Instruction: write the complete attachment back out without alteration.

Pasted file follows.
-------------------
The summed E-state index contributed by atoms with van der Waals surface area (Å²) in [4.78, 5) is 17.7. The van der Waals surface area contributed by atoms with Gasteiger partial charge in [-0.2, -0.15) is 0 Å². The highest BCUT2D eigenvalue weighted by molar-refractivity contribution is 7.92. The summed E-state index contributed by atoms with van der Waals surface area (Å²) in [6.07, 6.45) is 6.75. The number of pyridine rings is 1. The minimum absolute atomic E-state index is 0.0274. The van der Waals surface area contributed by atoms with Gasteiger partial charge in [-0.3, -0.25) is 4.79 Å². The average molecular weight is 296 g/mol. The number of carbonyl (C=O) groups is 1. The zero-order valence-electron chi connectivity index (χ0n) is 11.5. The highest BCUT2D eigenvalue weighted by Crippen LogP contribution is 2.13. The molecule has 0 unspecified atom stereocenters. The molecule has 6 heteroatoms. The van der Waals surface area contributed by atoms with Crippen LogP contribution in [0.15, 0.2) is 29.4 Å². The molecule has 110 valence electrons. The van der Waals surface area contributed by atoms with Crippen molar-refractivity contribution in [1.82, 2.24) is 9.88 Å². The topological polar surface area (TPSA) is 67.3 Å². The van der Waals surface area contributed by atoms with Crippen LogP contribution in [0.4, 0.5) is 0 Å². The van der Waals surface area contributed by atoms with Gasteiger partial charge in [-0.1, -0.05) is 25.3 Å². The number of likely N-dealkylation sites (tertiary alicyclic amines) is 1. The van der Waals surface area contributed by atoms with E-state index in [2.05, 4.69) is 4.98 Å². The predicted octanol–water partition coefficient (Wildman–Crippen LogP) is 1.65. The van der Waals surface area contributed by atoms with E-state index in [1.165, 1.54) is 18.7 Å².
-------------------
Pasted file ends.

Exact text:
The summed E-state index contributed by atoms with van der Waals surface area (Å²) in [4.78, 5) is 17.7. The van der Waals surface area contributed by atoms with Gasteiger partial charge in [-0.2, -0.15) is 0 Å². The highest BCUT2D eigenvalue weighted by molar-refractivity contribution is 7.92. The summed E-state index contributed by atoms with van der Waals surface area (Å²) in [6.07, 6.45) is 6.75. The number of pyridine rings is 1. The minimum absolute atomic E-state index is 0.0274. The van der Waals surface area contributed by atoms with Gasteiger partial charge in [-0.3, -0.25) is 4.79 Å². The average molecular weight is 296 g/mol. The number of carbonyl (C=O) groups is 1. The zero-order valence-electron chi connectivity index (χ0n) is 11.5. The highest BCUT2D eigenvalue weighted by Crippen LogP contribution is 2.13. The molecule has 0 unspecified atom stereocenters. The molecule has 6 heteroatoms. The van der Waals surface area contributed by atoms with Crippen LogP contribution in [0.15, 0.2) is 29.4 Å². The molecule has 110 valence electrons. The van der Waals surface area contributed by atoms with Crippen molar-refractivity contribution in [1.82, 2.24) is 9.88 Å². The topological polar surface area (TPSA) is 67.3 Å². The van der Waals surface area contributed by atoms with Crippen LogP contribution in [0.4, 0.5) is 0 Å². The van der Waals surface area contributed by atoms with Gasteiger partial charge in [-0.1, -0.05) is 25.3 Å². The number of likely N-dealkylation sites (tertiary alicyclic amines) is 1. The van der Waals surface area contributed by atoms with E-state index in [2.05, 4.69) is 4.98 Å². The predicted octanol–water partition coefficient (Wildman–Crippen LogP) is 1.65. The van der Waals surface area contributed by atoms with E-state index in [1.165, 1.54) is 18.7 Å².